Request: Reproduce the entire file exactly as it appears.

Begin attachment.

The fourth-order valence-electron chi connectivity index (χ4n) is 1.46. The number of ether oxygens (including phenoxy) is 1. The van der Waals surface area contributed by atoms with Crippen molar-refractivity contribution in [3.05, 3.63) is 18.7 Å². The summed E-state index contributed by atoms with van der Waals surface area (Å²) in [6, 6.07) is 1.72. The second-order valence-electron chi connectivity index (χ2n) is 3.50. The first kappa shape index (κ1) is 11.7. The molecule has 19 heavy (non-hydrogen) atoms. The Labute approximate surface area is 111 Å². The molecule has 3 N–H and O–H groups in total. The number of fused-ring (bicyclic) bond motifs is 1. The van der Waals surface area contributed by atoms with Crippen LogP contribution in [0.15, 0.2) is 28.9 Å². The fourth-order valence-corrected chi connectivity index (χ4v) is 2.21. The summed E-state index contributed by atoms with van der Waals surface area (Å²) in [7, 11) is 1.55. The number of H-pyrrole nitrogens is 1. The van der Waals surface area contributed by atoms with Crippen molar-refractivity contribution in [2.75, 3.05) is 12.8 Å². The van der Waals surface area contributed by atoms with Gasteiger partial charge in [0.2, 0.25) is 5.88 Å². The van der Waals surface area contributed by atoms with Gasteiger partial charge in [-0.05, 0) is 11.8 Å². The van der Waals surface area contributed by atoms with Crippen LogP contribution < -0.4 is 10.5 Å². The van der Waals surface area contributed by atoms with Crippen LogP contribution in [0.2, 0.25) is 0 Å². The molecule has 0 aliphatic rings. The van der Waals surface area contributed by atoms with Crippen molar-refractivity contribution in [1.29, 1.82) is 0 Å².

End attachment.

The fourth-order valence-electron chi connectivity index (χ4n) is 1.46. The number of ether oxygens (including phenoxy) is 1. The van der Waals surface area contributed by atoms with Crippen molar-refractivity contribution in [3.05, 3.63) is 18.7 Å². The summed E-state index contributed by atoms with van der Waals surface area (Å²) in [6, 6.07) is 1.72. The second-order valence-electron chi connectivity index (χ2n) is 3.50. The first kappa shape index (κ1) is 11.7. The molecule has 19 heavy (non-hydrogen) atoms. The Labute approximate surface area is 111 Å². The molecule has 3 N–H and O–H groups in total. The number of fused-ring (bicyclic) bond motifs is 1. The van der Waals surface area contributed by atoms with Crippen LogP contribution in [0.15, 0.2) is 28.9 Å². The fourth-order valence-corrected chi connectivity index (χ4v) is 2.21. The summed E-state index contributed by atoms with van der Waals surface area (Å²) in [7, 11) is 1.55. The number of H-pyrrole nitrogens is 1. The van der Waals surface area contributed by atoms with Crippen molar-refractivity contribution in [2.75, 3.05) is 12.8 Å². The van der Waals surface area contributed by atoms with Gasteiger partial charge in [0.2, 0.25) is 5.88 Å². The van der Waals surface area contributed by atoms with Gasteiger partial charge in [-0.05, 0) is 11.8 Å². The van der Waals surface area contributed by atoms with Crippen LogP contribution < -0.4 is 10.5 Å². The van der Waals surface area contributed by atoms with Crippen LogP contribution in [0.2, 0.25) is 0 Å². The molecule has 0 aliphatic rings. The van der Waals surface area contributed by atoms with Crippen molar-refractivity contribution in [1.29, 1.82) is 0 Å².